The GAIA Atlas of Cities: New Directions in Sustainable Urban Living, by Herbert Girardet, Anchor Books/Doubleday, New York, 1992 (reviewed Spring 1992). A beautifully illustrated popular overview of urban history, problems and futures, with emphasis on developing world megacities. The book’s final section, “Healing the City,” summarizes themes such as urban greening, energy efficiency, recycling, alternative transport, and traffic calming.

Green Plans: Greenprint for Sustainability, by Huey D. Johnson, University of Nebraska Press, Lincoln, 1995. A look at how national green plans can set the stage for sustainable development, with examples from The Netherlands, Canada, and New Zealand.

Making Development Sustainable: Redefining Institutions, Policy, and Economics, edited by Johan Holmberg, Island Press, Washington, D.C., 1992. A reader covering topics such as public institutions, public participation, environmental economics, sustainable agriculture, and industry. Contains a good chapter on “The Future City.”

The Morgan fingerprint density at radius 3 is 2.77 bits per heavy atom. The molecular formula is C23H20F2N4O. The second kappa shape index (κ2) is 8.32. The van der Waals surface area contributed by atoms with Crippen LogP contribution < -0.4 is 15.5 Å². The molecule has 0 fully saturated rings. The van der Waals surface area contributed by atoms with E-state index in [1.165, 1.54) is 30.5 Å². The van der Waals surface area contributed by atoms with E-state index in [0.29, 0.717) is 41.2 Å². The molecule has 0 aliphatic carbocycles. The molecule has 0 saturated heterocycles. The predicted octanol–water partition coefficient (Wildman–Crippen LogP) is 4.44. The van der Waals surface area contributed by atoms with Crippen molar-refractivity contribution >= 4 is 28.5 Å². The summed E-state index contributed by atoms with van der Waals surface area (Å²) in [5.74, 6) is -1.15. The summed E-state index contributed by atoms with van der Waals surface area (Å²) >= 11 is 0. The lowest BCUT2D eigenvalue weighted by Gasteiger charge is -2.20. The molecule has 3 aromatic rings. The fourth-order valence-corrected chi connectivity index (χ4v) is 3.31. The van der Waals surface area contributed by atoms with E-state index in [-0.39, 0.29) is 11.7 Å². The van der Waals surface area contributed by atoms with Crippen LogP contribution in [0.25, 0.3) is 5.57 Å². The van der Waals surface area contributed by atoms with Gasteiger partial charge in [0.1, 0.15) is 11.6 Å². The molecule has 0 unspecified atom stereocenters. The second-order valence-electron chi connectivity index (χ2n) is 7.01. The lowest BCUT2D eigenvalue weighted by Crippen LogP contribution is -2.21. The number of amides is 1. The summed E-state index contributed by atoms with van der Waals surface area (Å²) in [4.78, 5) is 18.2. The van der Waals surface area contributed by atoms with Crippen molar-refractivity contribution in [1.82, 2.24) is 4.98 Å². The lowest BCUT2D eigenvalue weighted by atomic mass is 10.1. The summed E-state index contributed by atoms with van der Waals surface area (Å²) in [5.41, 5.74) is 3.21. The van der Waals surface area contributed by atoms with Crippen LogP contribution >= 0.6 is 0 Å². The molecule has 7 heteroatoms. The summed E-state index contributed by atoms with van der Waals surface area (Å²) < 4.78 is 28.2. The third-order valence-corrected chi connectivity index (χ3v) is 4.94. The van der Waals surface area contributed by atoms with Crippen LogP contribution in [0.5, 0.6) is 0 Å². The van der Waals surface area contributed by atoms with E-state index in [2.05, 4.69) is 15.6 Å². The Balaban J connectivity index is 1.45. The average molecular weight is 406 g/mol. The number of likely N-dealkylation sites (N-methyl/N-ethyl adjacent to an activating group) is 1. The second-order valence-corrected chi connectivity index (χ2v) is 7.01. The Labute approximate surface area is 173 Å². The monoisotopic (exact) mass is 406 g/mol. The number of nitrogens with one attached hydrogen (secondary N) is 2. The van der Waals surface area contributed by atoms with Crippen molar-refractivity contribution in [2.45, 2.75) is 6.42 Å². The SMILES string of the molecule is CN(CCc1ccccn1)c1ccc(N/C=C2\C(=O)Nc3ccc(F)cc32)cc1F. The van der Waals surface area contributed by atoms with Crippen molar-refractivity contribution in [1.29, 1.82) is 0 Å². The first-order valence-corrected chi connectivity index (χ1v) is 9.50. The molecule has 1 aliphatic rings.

Our Ecological Footprint: Reducing Human Impact on Earth, by William Rees, New Society Publishers, Philadelphia, 1996 (reviewed in 1997 #I). A popular book with catchy illustrations in which the author presents a “footprint” model for determining how much land area is required to support urban inhabitants.

Planning for a Sustainable Environment. A Report by the Town and Country Planning Association, Earthscan Publications, London, 1993. A thorough but dry consideration of topics such as land use planning, energy policy, ecosystems, natural resources, pollution, waste, transport, regional planning, and economic development, by a Sustainable Development Study Group consisting of many leading British researchers.

Regenerative Design for Sustainable Development, by John Tillman Lyle, John Wiley & Sons, New York, 1994. A lengthy examination of theoretical and practical aspects of ecological design, covering topics such as solar design, water conservation, waste assimilation, and building construction.